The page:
Practicing Mindfulness to Improve Mental and Physical Health
February 08, 2017 at 12:27 PM
What is mental health?
Mental health describes an individual’s psychological and emotional well-being, and is often measured by how well one copes with stress. When we dig a little deeper, however, we discover that mental wellbeing influences our relationships, physical health and can hugely impact our ability to live productive lives. Good mental health is characterised by a sense of calm, spontaneous joy, creativity and resilience in times of stress.
Like the physical body, the mind benefits from targeted effort. When we physically exert ourselves in a carefully managed way, the body becomes stronger and more resilient. The mind is very similar in this regard. Meditation is one tool that has been used for centuries to put the mind to ‘work’ in a measured and safe manner.
The mind/body connection
In mainstream western society, we have a history of viewing the mind and body as separate entities. Eastern traditions, however, consider them inseparable parts of a holistic system. In the yoga tradition, for example, the body is viewed as a gross expression of the mind, and the mind as is a subtle expression of the body. The practices of yoga are said to integrate and harmonise the two, creating balance and generating sustained health.
Modern medicine is catching up with these traditional views. The World health organisation now recognises that stress is a factor in more than 70% of all physical ailments. Over the last few decades, a great deal of research has been conducted into the health benefits associated with meditation. Meditation and other mindfulness practices have been clinically proven to positively impact health in a wide range of ways including helping to manage chronic pain conditions, strengthening the immune system, lowering blood pressure, combating heart disease and even slowing the ageing process.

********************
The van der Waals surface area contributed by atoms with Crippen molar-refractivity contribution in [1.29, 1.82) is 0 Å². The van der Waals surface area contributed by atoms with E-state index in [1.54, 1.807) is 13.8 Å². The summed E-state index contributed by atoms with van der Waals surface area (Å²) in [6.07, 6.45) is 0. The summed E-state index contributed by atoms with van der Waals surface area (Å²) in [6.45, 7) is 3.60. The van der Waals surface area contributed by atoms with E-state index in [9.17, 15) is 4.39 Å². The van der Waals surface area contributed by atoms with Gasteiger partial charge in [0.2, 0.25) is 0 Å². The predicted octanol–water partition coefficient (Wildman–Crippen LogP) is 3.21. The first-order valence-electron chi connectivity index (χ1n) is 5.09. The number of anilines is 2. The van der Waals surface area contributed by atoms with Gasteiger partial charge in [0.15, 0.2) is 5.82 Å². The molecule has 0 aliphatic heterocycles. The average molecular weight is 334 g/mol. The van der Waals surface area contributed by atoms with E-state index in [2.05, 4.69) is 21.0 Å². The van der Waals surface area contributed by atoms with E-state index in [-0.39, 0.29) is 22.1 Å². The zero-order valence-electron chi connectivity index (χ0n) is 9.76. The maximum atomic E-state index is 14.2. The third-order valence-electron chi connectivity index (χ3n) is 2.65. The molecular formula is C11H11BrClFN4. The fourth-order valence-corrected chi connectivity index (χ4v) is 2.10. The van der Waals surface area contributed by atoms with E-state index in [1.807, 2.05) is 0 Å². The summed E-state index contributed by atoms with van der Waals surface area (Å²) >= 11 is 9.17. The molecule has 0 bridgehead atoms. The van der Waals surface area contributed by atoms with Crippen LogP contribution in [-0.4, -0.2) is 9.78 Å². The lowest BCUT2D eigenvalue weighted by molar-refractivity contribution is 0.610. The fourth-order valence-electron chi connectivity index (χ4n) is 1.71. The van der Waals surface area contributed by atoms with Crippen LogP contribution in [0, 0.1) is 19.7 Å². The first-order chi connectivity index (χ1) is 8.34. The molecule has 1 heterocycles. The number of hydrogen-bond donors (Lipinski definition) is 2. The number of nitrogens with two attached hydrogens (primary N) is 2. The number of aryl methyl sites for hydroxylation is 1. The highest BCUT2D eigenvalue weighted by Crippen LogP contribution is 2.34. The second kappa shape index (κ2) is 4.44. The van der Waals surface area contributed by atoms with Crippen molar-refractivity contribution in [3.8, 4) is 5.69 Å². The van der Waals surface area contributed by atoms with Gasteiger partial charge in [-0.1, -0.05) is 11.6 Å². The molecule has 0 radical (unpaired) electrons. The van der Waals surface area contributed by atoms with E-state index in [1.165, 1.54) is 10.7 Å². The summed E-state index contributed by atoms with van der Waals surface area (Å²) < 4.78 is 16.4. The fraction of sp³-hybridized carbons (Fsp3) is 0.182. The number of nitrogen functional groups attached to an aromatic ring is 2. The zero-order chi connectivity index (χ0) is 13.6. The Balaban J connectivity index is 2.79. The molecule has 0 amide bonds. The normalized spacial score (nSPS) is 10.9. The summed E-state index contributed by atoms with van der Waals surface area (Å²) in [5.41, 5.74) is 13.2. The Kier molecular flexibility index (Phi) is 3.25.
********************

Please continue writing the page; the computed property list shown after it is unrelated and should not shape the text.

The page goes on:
What is mindfulness?
Mindfulness can be described as ‘present moment awareness’. It involves both formal practices such as meditation - of which there are a wide variety of techniques - and informal practices that are integrated into day-to-day life. Informal mindfulness techniques can be as simple as taking a minute to observe the quality of your breath or taking time to give your full attention to eating a meal. Simple strategies such as these remind us to focus fully on what it is that we are doing in any given moment and help us develop the capacity to be more patient, perceptive, calm and ultimately more present. Taking time each day to simply get in touch with our senses can profoundly improve our quality of life.
It is often assumed that meditation is effective because it helps us to stop thinking. On the contrary, meditation works because it trains the mind to be more attentive, which enables us to perceive the world with more clarity. Sustaining a mindfulness practice helps cultivate our ability to respond to life's challenges in ways that benefit ourselves and those around us.
Our 8-week Mindfulness and Movement courses run throughout the year with group sessions on Wednesdays from 6:30-8pm in our beautiful studio in Newmarket.
An 8-week course integrating traditional yoga theory and practice with contemporary approaches to health and wellbeing.
The course includes 1*45 min one-on-one session, and 7 *90 min group sessions.
Emphasis is placed on developing mind and body connection through gentle movement, conscious breath-work and meditation.
Each week you will be introduced to a new topic related to mindfulness and guided through a practical exploration of these ideas.
You will learn proven techniques for cultivating awareness and relaxation and improving concentration.
The successful student will leave the course with a range of practical strategies that can be taken into their day to day lives to manage stress, create more enjoyment at work and home, and to improve the quality of relationships.
Register now by calling 09 3664480 or email; firstname.lastname@example.org
Meet our Mindfulness and Movement Instructor
Heyes began practising yoga over 15 years ago whilst rehabilitating from an injury. He quickly discovered that this ancient tradition offers a wide range of health benefits. Drawn to teaching from a young age Heyes spent over 10 years as a lecturer of Art and Photography but lately, his attention has turned to sharing with others the many gifts that yoga has given him. Having recently completed a Diploma in Yoga, he has gained an in-depth knowledge of the history & philosophy of Yoga, anatomy & physiology, Ayurvedic medicine and an array of yoga practices.